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Jaguar XK8

Jaguar XK8 Published: 4th Sep 2015 - 0 Comments - Be the first, contribute now!

Jaguar XK8
Jaguar XK8
Jaguar XK8
Jaguar XK8
Jaguar XK8
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A better substitute for the E-type than the XJ-S ever was, the XK8 is a great alternative, if you buy well


Jaguar’s long awaited replacement for the XJ-S but with E-type overtones is now spectacular value for money. Launched after the Aston Martin DB7 but sharing the same basic design, and yet the cheaper Jag is no second stringer. But nor has that stopped the XK8 from becoming a modern-day classic bargain. Offered in coupé and convertible forms, the XK8 comes in normally aspirated (XK8) or supercharged (XKR) guises. Even the entry-level model can do 155mph, yet up to 30mpg is attainable on a more sedate run.


1996 Launched to replace the XJ-S, albeit still using same basic platform. Power now comes from Jaguar’s all new 4-litre V8 pumping out 290bhp; all are automatic but it’s a good new five-speed design. Jaguar’s CAT (Computer Aided Technology Suspension) pack is optional on coupés but standard fare on convertibles.

1998 Scalded cat XKR arrives as coupé or convertible. Supercharged for 370bhp, it outguns the iconic Le Mans D-type racer!

2002 Larger 4.2-litre engine across all ranges allied to new six-speed autoboxes. Regular XK8 yields 300bhp while new 4.2 XKR kicks out 400bhp. Facelift sees classic leather pack and 19-inch alloy wheels.


Despite being an automatic only, the XK8 is a serious GT with real pace and poise. Go for the sizzling XKR with its supercharged 370-400bhp and CATS Computer Active Technology Suspension, bigger brakes plus revised steering and you have a car that’s superior to the DB7 and yet cheaper to buy and run. Opt for a later model with a 4.2-litre V8 (AJ34) and you get practically XKR pace without a supercharger (300bhp) or go for the R and really revel in an astonishing 400bhp; 2002 cars also benefit from a six-speed ZF transmission that’s excellent. Make no mistake, the XK8 is a genuine cut-price supercar yet still retains what most want from a Jag, which is pace, grace and comfort. As for space, it’s better than the XJ-S although still a strict 2+2.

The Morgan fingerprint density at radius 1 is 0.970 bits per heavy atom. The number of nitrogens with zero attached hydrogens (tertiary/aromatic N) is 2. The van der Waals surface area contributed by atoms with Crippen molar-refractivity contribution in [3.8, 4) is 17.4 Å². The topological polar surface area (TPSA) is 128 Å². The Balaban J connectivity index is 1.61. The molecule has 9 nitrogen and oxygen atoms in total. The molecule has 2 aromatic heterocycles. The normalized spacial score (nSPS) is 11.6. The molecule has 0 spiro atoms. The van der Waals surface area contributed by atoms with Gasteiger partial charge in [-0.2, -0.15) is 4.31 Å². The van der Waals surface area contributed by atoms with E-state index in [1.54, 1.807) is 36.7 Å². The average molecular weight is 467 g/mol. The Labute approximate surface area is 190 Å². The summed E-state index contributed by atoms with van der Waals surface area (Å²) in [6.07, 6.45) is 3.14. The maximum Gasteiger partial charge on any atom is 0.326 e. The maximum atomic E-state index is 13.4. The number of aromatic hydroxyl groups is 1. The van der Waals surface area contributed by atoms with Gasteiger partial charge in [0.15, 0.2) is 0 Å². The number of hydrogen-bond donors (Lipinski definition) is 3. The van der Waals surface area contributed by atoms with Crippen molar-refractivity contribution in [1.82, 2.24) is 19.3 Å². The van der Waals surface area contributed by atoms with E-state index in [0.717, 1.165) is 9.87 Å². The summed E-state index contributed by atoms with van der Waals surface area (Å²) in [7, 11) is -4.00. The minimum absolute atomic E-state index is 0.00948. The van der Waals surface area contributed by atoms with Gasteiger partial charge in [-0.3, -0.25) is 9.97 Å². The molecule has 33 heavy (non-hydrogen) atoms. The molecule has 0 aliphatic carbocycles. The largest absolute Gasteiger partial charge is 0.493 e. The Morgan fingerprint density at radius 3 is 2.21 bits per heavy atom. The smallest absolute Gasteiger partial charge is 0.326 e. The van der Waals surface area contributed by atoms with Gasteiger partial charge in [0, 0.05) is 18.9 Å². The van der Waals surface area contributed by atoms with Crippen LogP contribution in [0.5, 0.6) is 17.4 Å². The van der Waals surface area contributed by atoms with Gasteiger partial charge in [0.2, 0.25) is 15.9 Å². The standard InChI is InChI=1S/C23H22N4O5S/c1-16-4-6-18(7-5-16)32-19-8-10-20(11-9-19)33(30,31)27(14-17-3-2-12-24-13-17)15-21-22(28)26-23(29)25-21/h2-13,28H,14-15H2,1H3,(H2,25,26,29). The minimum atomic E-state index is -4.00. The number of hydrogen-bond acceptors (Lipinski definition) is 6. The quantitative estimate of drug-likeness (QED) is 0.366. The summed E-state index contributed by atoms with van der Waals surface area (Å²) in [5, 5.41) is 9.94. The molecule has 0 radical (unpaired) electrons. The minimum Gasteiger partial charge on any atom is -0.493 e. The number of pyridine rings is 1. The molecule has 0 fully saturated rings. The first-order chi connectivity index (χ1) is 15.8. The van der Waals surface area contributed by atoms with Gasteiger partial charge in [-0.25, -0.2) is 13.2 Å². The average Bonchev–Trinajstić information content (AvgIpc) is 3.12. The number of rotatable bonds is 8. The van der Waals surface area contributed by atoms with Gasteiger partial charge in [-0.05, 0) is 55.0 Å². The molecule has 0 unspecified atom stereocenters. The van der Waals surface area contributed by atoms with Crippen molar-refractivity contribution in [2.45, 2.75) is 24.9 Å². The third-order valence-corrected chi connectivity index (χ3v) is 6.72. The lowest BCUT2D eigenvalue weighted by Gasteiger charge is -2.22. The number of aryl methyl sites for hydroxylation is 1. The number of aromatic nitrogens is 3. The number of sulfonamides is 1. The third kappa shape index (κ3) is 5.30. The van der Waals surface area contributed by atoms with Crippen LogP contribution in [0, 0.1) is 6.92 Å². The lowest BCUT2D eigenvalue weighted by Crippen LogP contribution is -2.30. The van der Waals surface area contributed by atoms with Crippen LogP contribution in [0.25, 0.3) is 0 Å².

It’s universally regarded that the 4.2-litre models from mid 2002 are the best. Apart from more power and torque, there’s new Xeon lighting and the car benefited from 19-inch ‘Apollo’ wheels as standard with the XKR getting 20-inch ‘Paris’ alloys and Brembo brakes a few months earlier. A special edition 400, based on the XKR, featuring Alcantara seat inserts plus black, silver or grey paintwork (2003) with the XK8/XKR Premium a year later are worth seeking out. The S limited edition (based on either the XK8 or XKR) with a choice of interior and exterior colour schemes plus 19-inch alloys, signed the range off in style. Earlier special editions were based upon the 4.0 XKR; the Silverstone where just 50 were made in coupé or convertible forms and, for 2001, the ‘100’ limited edition, and both are worth holding out for.


We’vve seen early yet sound XK8s sell at auction for £3000 although these cats have used some of their lives up. It’s better to spend, say double this on a really nice, pampered cat that will save you money in the long run. Generally speaking, XK8s are worth less than XKRs and cabrios fetch more than coupés. Colours add value particularly Quartz Grey, Radiance Red and Racing Green. Recaro sports seats are very much worth having as are Brembo brakes, despite their higher maintenance costs.


1. CORROSION Rust is becoming an issue in the front footwells and rear wheelarches. The key is to check the floorpans just behind the front subframe, as corrosion here can be costly to fix because of the poor access.

2. ENGINE XK8s built before 2000 suffer from damaged cylinder bores through highsulphur fuel eroding the Nikasil coating. Some of these early XKs have had fresh powerplants under warranty; chassis numbers 001036 to 042775 were affected.

3. ENGINE (2) Timing gear was a major issue on the V8 with the secondary chain being thrown off after the plastic top tensioner has broken – a £1000 fix still.

4. RUNNING GEAR Wheel bearings are a weak spot as are suspension bushes and both are compounded by the ultra wide tyres XK8s regularly wear. A thorough test drive is essential.

5. TRIM Interiors can become shabby quickly. Look for tired leather and worn woodwork. Switchgear can be problematic but most are Ford sourced so easy and cheap to replace.

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